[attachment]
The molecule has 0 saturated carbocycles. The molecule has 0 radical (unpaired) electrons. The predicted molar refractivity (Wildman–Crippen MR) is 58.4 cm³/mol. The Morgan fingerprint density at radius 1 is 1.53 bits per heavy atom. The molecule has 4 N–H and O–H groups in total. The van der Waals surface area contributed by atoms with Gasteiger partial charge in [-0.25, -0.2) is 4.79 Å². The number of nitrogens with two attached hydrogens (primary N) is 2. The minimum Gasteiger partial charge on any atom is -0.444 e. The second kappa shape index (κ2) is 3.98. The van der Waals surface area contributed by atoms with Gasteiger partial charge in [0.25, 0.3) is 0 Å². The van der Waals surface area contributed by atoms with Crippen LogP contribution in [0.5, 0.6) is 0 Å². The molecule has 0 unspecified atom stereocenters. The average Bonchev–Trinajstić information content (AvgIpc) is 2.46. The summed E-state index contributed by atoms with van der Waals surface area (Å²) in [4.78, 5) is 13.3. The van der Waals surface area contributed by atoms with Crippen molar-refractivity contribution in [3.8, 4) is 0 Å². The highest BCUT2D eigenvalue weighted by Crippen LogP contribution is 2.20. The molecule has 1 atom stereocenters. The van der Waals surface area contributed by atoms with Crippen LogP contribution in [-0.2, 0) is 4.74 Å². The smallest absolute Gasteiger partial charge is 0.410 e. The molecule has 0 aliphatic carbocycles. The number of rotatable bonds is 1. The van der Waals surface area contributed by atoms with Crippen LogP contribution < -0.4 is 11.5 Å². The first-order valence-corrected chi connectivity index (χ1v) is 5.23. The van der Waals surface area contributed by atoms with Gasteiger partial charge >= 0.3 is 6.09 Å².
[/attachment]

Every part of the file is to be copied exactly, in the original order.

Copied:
The molecule has 0 saturated carbocycles. The molecule has 0 radical (unpaired) electrons. The predicted molar refractivity (Wildman–Crippen MR) is 58.4 cm³/mol. The Morgan fingerprint density at radius 1 is 1.53 bits per heavy atom. The molecule has 4 N–H and O–H groups in total. The van der Waals surface area contributed by atoms with Gasteiger partial charge in [-0.25, -0.2) is 4.79 Å². The number of nitrogens with two attached hydrogens (primary N) is 2. The minimum Gasteiger partial charge on any atom is -0.444 e. The second kappa shape index (κ2) is 3.98. The van der Waals surface area contributed by atoms with Gasteiger partial charge in [0.25, 0.3) is 0 Å². The van der Waals surface area contributed by atoms with Crippen LogP contribution in [0.5, 0.6) is 0 Å². The molecule has 0 unspecified atom stereocenters. The average Bonchev–Trinajstić information content (AvgIpc) is 2.46. The summed E-state index contributed by atoms with van der Waals surface area (Å²) in [4.78, 5) is 13.3. The van der Waals surface area contributed by atoms with Crippen molar-refractivity contribution in [3.8, 4) is 0 Å². The highest BCUT2D eigenvalue weighted by Crippen LogP contribution is 2.20. The molecule has 1 atom stereocenters. The van der Waals surface area contributed by atoms with Crippen LogP contribution in [-0.2, 0) is 4.74 Å². The smallest absolute Gasteiger partial charge is 0.410 e. The molecule has 0 aliphatic carbocycles. The number of rotatable bonds is 1. The van der Waals surface area contributed by atoms with Crippen LogP contribution < -0.4 is 11.5 Å². The first-order valence-corrected chi connectivity index (χ1v) is 5.23. The van der Waals surface area contributed by atoms with Gasteiger partial charge >= 0.3 is 6.09 Å².